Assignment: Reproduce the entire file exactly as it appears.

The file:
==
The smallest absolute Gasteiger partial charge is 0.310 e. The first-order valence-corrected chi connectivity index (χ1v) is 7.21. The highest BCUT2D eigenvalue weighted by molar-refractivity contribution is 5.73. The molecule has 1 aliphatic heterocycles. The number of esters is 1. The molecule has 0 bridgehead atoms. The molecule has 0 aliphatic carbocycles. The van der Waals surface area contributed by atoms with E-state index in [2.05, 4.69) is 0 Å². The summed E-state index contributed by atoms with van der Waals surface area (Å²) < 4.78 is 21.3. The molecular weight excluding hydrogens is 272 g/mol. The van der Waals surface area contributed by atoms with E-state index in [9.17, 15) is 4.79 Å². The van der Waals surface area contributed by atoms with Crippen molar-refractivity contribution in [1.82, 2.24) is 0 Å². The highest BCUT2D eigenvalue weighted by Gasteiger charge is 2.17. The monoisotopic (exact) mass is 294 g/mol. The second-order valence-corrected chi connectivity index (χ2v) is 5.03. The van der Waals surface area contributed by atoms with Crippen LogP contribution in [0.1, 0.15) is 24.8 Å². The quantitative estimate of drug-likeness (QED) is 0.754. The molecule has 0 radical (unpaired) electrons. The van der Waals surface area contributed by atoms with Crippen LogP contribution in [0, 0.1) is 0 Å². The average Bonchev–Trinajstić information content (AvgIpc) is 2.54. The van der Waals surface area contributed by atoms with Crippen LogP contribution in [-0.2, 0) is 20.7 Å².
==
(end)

The smallest absolute Gasteiger partial charge is 0.310 e. The first-order valence-corrected chi connectivity index (χ1v) is 7.21. The highest BCUT2D eigenvalue weighted by molar-refractivity contribution is 5.73. The molecule has 1 aliphatic heterocycles. The number of esters is 1. The molecule has 0 bridgehead atoms. The molecule has 0 aliphatic carbocycles. The van der Waals surface area contributed by atoms with E-state index in [2.05, 4.69) is 0 Å². The summed E-state index contributed by atoms with van der Waals surface area (Å²) < 4.78 is 21.3. The molecular weight excluding hydrogens is 272 g/mol. The van der Waals surface area contributed by atoms with E-state index in [9.17, 15) is 4.79 Å². The van der Waals surface area contributed by atoms with Crippen molar-refractivity contribution in [1.82, 2.24) is 0 Å². The highest BCUT2D eigenvalue weighted by Gasteiger charge is 2.17. The monoisotopic (exact) mass is 294 g/mol. The second-order valence-corrected chi connectivity index (χ2v) is 5.03. The van der Waals surface area contributed by atoms with Crippen LogP contribution in [0.1, 0.15) is 24.8 Å². The quantitative estimate of drug-likeness (QED) is 0.754. The molecule has 0 radical (unpaired) electrons. The van der Waals surface area contributed by atoms with Crippen LogP contribution in [0, 0.1) is 0 Å². The average Bonchev–Trinajstić information content (AvgIpc) is 2.54. The van der Waals surface area contributed by atoms with Crippen LogP contribution in [-0.2, 0) is 20.7 Å².